About a year ago, I very happily traded Ian Stewart for Matt Joyce and Reese Havens in an ottoneu league. Joyce was just $3; Stewart was $12 (Havens was also $3 but that isn’t really relevant – this is not a story about my infatuation with MI prospects, which is how I ended up with Stewart in the first place).
I thought this was a steal but the feedback from other owners was basically, “meh.” I was pretty surprised. Sure, Stewart had been a very good player, but he was about to lose 2B eligibility and move to a position where his value was much lower (I also had Ryan Zimmerman and Jose Bautista). I had turned a guy with what I saw as questionable value and a too-high salary into a dirt cheap #2 or #3 OF. But since then, I have heard a ton about every outfielder on the Rays roster (Carl Crawford became a Red Sox, Manny Ramirez and Johnny Damon became Rays, Manny became retired, Sam Fuld became a legend, Desmond Jennings became a star, BJ Upton became trade bait), but Joyce seemed to get lost in the shuffle.
In the meantime, Joyce put up another solid season. His .277/.347/.478 line was supplemented with 19 HR, 75 RBI and 69 R. He even stole 13 bases this year. And he did that in 522 plate appearances – without such a crowded outfield situation in Tampa, he probably adds 100 plate appearances, which could easily mean 3-4 more HR, 15 more RBI, 14 more R, and a couple more SB. Not too shabby.
And none of this is new for Joyce. His wRC+ exactly matches his 2010 wRC+ (129). His career triple slash is .259/.345/.482. And while the 13 SB is a jump from 4 (across three levels) last year, he did have 15 (across two levels) in 2009.
That 129 wRC+ puts him 19th among qualified OF, tied with Josh Hamilton and Andrew McCutchen. The guys right behind him: Michael Cuddyer, Josh Willingham, Nick Swisher, Josh Willingham. Yet Joyce’s salary in ottoneu leagues is, on average, $1.50 less than any of those other guys. Joyce (at $5.61) was $1.50 behind Willingham, $1.80 behind Cuddyer, $12.30 behind Swisher and more than $20 behind the rest. For basically the same production.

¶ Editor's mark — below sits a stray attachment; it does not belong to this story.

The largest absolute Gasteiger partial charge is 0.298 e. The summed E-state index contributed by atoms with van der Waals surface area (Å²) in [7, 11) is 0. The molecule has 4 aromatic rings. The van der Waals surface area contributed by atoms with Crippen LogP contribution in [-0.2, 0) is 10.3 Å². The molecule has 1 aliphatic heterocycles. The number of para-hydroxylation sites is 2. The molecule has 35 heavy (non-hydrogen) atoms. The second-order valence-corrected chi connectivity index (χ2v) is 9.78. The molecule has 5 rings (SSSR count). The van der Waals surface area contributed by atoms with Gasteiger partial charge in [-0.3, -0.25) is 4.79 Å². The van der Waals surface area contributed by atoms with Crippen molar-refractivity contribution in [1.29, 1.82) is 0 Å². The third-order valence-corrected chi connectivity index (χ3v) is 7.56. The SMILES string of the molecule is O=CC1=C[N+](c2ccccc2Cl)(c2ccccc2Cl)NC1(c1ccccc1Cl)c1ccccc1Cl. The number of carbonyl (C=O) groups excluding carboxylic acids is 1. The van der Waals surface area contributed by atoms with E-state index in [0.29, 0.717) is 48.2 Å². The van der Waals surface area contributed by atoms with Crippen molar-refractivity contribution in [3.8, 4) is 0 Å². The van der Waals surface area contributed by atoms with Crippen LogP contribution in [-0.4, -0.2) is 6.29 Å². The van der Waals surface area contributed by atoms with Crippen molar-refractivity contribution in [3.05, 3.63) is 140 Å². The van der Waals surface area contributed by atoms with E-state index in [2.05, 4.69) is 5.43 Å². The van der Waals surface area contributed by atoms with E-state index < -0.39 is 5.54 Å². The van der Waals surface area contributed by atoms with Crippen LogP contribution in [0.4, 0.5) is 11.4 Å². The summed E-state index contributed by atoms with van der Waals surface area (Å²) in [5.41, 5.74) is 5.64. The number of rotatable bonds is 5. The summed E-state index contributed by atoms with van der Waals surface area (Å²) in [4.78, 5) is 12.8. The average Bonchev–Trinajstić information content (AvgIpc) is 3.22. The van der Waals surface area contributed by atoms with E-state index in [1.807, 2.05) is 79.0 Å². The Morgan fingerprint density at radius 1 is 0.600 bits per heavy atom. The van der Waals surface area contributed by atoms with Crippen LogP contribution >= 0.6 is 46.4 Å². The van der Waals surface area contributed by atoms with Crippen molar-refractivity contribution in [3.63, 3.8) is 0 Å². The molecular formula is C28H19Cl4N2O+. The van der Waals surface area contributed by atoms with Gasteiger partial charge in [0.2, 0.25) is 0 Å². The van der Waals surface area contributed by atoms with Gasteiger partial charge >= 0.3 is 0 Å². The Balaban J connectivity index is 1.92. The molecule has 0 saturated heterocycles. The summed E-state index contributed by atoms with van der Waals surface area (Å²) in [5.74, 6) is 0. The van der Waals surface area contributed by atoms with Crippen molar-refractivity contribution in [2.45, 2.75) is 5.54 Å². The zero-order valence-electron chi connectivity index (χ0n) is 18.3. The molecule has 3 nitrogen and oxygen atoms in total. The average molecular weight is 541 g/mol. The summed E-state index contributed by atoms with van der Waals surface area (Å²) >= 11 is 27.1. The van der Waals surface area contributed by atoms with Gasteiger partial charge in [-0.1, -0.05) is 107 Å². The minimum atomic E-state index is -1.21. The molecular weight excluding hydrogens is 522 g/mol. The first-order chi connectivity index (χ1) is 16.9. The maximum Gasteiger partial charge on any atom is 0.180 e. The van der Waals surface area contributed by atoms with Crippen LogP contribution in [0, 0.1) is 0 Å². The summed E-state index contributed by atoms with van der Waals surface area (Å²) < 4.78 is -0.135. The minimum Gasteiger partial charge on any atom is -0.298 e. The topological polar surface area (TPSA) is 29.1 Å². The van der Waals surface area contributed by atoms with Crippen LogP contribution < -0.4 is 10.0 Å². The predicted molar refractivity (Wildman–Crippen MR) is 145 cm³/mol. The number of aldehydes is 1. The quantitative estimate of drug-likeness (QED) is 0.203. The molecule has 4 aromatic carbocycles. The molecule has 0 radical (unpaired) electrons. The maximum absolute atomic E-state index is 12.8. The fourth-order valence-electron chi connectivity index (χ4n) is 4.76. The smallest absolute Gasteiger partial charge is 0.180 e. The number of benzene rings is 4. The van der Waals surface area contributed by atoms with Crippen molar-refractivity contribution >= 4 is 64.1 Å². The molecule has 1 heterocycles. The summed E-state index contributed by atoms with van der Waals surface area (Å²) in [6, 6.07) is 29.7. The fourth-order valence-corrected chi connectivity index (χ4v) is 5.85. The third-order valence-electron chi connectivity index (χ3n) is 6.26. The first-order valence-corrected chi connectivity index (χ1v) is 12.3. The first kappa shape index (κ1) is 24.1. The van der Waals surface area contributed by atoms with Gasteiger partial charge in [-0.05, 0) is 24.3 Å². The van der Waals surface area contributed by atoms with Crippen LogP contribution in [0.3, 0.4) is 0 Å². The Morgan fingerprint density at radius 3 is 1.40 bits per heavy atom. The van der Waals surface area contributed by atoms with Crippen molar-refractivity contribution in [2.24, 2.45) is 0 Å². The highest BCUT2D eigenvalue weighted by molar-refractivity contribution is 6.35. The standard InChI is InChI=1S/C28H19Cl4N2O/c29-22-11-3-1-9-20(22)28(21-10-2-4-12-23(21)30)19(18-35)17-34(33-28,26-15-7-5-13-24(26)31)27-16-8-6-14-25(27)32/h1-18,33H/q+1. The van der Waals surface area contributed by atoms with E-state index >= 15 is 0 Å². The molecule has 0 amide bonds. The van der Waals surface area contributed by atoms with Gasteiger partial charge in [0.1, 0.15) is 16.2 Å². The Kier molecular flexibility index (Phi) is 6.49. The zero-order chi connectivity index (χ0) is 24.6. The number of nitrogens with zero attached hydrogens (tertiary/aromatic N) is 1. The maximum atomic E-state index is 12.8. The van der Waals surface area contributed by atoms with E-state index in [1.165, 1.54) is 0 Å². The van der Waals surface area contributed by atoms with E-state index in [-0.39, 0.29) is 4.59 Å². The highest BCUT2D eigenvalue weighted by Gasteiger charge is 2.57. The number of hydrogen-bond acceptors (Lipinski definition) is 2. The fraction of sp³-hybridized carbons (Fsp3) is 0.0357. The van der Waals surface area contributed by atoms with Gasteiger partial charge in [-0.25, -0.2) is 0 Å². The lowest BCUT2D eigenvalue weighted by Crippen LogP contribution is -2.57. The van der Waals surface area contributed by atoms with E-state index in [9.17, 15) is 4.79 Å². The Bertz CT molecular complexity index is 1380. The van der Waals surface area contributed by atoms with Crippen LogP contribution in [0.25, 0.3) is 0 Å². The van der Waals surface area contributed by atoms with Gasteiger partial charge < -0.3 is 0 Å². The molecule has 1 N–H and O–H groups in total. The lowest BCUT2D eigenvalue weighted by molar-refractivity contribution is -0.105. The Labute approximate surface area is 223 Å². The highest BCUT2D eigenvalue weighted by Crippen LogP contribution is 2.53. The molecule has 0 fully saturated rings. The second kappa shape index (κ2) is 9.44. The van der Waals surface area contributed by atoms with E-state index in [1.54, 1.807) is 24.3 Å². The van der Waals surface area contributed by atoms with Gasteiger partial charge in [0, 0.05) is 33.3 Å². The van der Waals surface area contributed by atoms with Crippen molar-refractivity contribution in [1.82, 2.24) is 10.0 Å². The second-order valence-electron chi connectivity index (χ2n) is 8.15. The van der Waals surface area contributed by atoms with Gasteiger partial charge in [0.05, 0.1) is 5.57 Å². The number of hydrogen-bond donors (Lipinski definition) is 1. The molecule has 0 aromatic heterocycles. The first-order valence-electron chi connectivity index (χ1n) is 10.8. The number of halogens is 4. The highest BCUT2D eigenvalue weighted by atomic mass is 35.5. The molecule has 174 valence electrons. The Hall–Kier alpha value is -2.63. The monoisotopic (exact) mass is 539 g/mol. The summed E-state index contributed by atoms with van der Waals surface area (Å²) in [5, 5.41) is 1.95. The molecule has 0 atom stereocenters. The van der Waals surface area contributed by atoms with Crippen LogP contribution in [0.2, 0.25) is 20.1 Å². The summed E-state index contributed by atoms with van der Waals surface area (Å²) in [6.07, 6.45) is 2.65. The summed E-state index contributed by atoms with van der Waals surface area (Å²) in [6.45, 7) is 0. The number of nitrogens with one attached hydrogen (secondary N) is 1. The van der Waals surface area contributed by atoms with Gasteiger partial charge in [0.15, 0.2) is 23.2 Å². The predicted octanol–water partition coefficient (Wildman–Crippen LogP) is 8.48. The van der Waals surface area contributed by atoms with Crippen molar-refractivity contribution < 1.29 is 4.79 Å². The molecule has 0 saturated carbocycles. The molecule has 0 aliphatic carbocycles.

Part of the reason Joyce is under appreciated is because his monthly splits in 2011 were huge, at least for most of the season. His March/April OPS was .884, and he followed that up with 1.229 in May. But June (.529) and July (.653) were ugly, before he leveled off to just under .800 in August (.787) and September (.797). Much of that fluctuation was BABIP driven, as he was up over .400 his first two months, .211 and .180 the next two, and settled in a bit above .300.
But for all the jumping around, Joyce ended up right where we should have expected him to end up, and right where we should expect him to end up next year. Joyce may not be a true top 20 OF (his weak hitting against lefties is a big part of the reason he only got the 522 PA, and that doesn’t seem likely to change soon) and may not be a keeper in all formats – if you can only keep 3-5 players, Joyce very well may fall outside that group. But in ottoneu leagues, where you can keep as many guys as you want, Joyce should be kept in almost every league where he is owned, particularly considering the average price people are paying to keep him.
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